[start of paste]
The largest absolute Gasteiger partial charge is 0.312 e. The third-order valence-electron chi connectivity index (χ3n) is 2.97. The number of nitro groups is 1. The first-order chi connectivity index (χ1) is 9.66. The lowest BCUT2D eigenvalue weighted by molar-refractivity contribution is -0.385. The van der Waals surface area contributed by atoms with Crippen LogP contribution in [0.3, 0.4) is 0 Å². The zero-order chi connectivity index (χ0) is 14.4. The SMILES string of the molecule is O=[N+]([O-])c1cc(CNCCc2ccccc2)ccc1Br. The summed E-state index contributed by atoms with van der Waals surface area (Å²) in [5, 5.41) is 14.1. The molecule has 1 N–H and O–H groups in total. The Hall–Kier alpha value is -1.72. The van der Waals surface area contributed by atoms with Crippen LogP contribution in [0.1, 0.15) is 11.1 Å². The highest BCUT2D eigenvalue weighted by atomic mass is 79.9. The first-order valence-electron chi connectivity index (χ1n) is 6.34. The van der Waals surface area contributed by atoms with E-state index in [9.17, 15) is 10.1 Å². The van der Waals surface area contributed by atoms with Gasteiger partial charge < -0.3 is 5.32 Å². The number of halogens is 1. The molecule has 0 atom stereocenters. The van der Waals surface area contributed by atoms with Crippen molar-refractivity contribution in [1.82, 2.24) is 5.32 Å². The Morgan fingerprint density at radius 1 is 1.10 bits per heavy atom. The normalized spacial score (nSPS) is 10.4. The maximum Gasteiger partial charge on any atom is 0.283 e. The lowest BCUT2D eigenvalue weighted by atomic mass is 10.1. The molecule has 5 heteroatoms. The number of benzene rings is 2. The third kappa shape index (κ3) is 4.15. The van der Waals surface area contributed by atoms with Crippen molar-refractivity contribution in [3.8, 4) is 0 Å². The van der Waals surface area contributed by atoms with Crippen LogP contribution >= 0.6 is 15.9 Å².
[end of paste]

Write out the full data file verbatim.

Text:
The largest absolute Gasteiger partial charge is 0.312 e. The third-order valence-electron chi connectivity index (χ3n) is 2.97. The number of nitro groups is 1. The first-order chi connectivity index (χ1) is 9.66. The lowest BCUT2D eigenvalue weighted by molar-refractivity contribution is -0.385. The van der Waals surface area contributed by atoms with Crippen LogP contribution in [0.3, 0.4) is 0 Å². The zero-order chi connectivity index (χ0) is 14.4. The SMILES string of the molecule is O=[N+]([O-])c1cc(CNCCc2ccccc2)ccc1Br. The summed E-state index contributed by atoms with van der Waals surface area (Å²) in [5, 5.41) is 14.1. The molecule has 1 N–H and O–H groups in total. The Hall–Kier alpha value is -1.72. The van der Waals surface area contributed by atoms with Crippen LogP contribution in [0.1, 0.15) is 11.1 Å². The highest BCUT2D eigenvalue weighted by atomic mass is 79.9. The first-order valence-electron chi connectivity index (χ1n) is 6.34. The van der Waals surface area contributed by atoms with E-state index in [9.17, 15) is 10.1 Å². The van der Waals surface area contributed by atoms with Gasteiger partial charge < -0.3 is 5.32 Å². The number of halogens is 1. The molecule has 0 atom stereocenters. The van der Waals surface area contributed by atoms with Crippen molar-refractivity contribution in [1.82, 2.24) is 5.32 Å². The Morgan fingerprint density at radius 1 is 1.10 bits per heavy atom. The normalized spacial score (nSPS) is 10.4. The maximum Gasteiger partial charge on any atom is 0.283 e. The lowest BCUT2D eigenvalue weighted by atomic mass is 10.1. The molecule has 5 heteroatoms. The number of benzene rings is 2. The third kappa shape index (κ3) is 4.15. The van der Waals surface area contributed by atoms with Crippen molar-refractivity contribution in [3.8, 4) is 0 Å². The van der Waals surface area contributed by atoms with Crippen LogP contribution >= 0.6 is 15.9 Å².